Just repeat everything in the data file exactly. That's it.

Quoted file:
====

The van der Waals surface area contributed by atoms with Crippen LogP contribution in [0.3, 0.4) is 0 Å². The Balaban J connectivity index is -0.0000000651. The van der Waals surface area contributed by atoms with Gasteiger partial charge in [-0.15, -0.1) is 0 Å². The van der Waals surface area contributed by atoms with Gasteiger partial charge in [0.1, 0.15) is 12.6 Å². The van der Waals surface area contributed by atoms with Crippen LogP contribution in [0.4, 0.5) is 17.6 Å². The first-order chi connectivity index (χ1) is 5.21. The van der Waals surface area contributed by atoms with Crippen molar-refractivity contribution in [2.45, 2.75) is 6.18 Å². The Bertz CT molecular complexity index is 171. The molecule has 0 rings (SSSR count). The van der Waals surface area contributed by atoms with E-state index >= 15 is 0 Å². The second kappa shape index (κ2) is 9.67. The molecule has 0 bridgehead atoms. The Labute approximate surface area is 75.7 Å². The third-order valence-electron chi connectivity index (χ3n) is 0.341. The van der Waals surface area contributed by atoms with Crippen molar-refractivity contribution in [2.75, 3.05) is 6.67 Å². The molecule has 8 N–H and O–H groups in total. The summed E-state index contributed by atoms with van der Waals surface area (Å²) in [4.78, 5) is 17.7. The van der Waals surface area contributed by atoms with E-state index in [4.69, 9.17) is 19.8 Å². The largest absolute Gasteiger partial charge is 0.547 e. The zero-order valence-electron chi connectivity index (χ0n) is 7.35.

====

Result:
The van der Waals surface area contributed by atoms with Crippen LogP contribution in [0.3, 0.4) is 0 Å². The Balaban J connectivity index is -0.0000000651. The van der Waals surface area contributed by atoms with Gasteiger partial charge in [-0.15, -0.1) is 0 Å². The van der Waals surface area contributed by atoms with Gasteiger partial charge in [0.1, 0.15) is 12.6 Å². The van der Waals surface area contributed by atoms with Crippen LogP contribution in [0.4, 0.5) is 17.6 Å². The first-order chi connectivity index (χ1) is 5.21. The van der Waals surface area contributed by atoms with Crippen molar-refractivity contribution in [2.45, 2.75) is 6.18 Å². The Bertz CT molecular complexity index is 171. The molecule has 0 rings (SSSR count). The van der Waals surface area contributed by atoms with E-state index >= 15 is 0 Å². The second kappa shape index (κ2) is 9.67. The molecule has 0 bridgehead atoms. The Labute approximate surface area is 75.7 Å². The third-order valence-electron chi connectivity index (χ3n) is 0.341. The van der Waals surface area contributed by atoms with Crippen molar-refractivity contribution in [2.75, 3.05) is 6.67 Å². The molecule has 8 N–H and O–H groups in total. The summed E-state index contributed by atoms with van der Waals surface area (Å²) in [4.78, 5) is 17.7. The van der Waals surface area contributed by atoms with E-state index in [4.69, 9.17) is 19.8 Å². The largest absolute Gasteiger partial charge is 0.547 e. The zero-order valence-electron chi connectivity index (χ0n) is 7.35.